Barclays fined for gold price fixing
The Financial Times reported today that Barclays had been fined £26 million over gold price fixing. The fine was set by UK regulators after a former trader exploited a 'weakeness' in the bank's systems to manipulate the setting of the price of gold.
The Financial Conduct Authority (FCA) said that in June 2012 former Barclays trader Daniel Plunkett had boosted his own trading book by $1.8m at the expense of a customer by placing certain orders with the intent of increasing the likelihood that the price of gold would fix below a set price. As a result, Barclays was not obligated to make a US$3.9m payment to its customer, and Plunkett's book profited by US$1.75m (excluding hedging), which was in addition to an initial profit that his book had received.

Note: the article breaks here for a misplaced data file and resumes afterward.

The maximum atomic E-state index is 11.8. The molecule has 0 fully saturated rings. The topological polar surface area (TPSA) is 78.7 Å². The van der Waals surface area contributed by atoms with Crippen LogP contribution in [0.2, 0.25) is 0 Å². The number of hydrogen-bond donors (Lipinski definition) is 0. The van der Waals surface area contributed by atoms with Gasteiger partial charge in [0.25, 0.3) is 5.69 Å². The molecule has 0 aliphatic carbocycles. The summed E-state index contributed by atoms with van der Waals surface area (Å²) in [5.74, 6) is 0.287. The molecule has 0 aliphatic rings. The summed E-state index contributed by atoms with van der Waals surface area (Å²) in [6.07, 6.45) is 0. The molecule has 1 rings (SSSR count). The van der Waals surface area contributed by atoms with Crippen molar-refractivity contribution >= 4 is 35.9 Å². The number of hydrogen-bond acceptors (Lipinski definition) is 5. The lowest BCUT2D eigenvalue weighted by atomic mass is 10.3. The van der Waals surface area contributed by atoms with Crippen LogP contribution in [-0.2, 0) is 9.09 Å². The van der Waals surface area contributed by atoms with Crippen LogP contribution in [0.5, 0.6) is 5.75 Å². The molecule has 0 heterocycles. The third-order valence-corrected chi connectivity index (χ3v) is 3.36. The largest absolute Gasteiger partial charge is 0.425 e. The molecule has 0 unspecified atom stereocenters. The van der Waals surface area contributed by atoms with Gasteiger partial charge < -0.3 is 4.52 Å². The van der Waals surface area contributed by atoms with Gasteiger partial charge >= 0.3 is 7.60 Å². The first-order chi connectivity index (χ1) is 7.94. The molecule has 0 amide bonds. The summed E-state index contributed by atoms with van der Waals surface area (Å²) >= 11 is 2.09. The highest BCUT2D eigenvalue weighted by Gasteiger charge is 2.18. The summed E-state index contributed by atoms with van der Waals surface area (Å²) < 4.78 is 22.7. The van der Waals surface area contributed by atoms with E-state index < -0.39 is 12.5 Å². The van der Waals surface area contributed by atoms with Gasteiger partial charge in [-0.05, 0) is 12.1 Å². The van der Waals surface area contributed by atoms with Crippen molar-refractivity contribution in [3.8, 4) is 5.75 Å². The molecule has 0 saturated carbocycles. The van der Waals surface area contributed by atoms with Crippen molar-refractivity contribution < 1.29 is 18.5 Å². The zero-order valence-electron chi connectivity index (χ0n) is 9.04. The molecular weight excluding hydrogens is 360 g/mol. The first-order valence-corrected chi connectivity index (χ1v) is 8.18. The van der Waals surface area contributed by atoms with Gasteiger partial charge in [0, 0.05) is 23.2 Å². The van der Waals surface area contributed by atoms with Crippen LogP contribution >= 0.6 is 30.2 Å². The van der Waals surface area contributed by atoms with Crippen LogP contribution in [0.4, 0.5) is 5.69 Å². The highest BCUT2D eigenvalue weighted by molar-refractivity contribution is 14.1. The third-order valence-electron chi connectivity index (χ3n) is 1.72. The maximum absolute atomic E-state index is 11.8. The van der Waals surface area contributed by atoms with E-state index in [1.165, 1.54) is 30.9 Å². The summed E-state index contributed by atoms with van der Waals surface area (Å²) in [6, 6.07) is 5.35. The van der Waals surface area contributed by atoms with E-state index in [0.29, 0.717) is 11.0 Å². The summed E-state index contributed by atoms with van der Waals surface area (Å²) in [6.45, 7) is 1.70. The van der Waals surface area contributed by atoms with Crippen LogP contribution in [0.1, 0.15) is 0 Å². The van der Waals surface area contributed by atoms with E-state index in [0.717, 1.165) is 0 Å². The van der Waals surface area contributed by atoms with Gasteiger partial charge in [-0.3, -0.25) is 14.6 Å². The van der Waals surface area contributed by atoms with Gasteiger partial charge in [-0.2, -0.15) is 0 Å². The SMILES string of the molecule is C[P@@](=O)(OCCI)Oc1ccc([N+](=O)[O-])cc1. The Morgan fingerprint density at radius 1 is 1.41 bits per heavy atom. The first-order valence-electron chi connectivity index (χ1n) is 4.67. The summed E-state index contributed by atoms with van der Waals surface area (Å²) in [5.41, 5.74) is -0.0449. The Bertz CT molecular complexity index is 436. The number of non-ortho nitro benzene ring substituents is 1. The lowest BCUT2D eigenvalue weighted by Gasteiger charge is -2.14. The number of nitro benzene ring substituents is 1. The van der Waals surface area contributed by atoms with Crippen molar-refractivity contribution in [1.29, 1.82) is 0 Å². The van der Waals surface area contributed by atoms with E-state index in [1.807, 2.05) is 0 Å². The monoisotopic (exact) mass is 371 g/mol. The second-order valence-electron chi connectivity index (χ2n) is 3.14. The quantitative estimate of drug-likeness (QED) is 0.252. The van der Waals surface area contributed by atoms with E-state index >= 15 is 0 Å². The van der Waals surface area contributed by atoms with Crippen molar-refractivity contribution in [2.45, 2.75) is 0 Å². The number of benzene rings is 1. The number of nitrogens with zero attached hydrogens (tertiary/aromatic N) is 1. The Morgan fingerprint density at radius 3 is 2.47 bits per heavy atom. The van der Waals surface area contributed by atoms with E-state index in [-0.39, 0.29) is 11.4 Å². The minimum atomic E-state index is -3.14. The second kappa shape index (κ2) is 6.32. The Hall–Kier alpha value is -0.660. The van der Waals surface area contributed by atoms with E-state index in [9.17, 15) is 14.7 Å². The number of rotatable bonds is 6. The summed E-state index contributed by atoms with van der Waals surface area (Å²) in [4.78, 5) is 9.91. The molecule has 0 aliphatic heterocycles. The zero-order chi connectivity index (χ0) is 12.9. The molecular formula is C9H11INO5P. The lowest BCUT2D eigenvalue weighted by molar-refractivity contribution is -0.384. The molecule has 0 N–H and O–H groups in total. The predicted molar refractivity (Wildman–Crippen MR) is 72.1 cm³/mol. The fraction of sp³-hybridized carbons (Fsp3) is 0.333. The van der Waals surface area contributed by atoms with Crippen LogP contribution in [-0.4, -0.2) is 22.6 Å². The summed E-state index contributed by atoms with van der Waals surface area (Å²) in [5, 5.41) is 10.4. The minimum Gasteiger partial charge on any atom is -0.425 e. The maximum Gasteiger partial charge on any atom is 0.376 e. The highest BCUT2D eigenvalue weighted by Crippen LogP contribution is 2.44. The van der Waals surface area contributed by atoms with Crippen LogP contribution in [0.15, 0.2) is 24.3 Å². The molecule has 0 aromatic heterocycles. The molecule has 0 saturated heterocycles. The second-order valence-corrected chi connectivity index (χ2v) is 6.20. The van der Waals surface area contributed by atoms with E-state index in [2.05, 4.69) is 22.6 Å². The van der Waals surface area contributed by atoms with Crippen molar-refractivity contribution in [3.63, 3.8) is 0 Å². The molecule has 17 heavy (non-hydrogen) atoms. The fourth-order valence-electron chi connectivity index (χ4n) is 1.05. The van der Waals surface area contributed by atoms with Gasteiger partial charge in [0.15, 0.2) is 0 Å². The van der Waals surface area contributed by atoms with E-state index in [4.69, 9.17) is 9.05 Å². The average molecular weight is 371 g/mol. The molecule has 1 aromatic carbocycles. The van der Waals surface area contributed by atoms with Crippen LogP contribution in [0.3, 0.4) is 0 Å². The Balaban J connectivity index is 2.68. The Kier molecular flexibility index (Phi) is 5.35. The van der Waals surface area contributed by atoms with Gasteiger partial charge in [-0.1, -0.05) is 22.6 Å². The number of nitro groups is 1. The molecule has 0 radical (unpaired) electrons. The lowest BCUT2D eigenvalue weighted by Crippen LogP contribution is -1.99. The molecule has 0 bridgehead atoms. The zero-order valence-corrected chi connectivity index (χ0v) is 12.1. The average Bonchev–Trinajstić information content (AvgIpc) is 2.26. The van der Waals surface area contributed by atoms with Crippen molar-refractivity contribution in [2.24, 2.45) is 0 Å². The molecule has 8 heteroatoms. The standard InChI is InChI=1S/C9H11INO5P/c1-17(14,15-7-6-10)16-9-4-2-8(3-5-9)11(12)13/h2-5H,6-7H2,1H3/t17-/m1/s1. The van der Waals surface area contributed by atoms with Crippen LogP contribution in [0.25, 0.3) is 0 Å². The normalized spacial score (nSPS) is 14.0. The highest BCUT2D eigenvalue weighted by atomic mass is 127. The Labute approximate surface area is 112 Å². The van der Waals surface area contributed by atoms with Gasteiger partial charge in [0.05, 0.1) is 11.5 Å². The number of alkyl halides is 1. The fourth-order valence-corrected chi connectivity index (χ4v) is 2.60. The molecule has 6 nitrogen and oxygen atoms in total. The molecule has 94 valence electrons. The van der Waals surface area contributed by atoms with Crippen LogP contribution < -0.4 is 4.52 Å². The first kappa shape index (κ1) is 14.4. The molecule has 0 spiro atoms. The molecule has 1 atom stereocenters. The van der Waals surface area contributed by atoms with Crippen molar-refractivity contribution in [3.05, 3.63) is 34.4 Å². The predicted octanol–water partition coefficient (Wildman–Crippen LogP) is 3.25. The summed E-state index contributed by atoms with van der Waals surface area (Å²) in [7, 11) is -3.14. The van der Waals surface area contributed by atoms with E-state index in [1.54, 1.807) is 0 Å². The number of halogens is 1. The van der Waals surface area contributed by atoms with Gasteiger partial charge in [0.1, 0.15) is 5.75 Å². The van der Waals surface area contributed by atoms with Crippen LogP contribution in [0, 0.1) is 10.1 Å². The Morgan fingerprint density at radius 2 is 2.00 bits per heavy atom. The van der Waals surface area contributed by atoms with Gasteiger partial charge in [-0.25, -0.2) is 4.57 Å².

Mr Plunkett was fined £95,600 and banned from performing any function in relation to any regulated activity.
The FCA's director of enforcement Tracey McDermott said: "Barclays' failure to identify and manage the risks in its business was extremely disappointing. Plunkett's actions came the day after the publication of our LIBOR and EURIBOR action against Barclays. The investigation and outcomes in that case meant that the firm, and Plunkett, were clearly on notice of the potential for conflicts of interests around benchmarks."
See how Barclays is rated against other high street banks in our special report on ethical finance.
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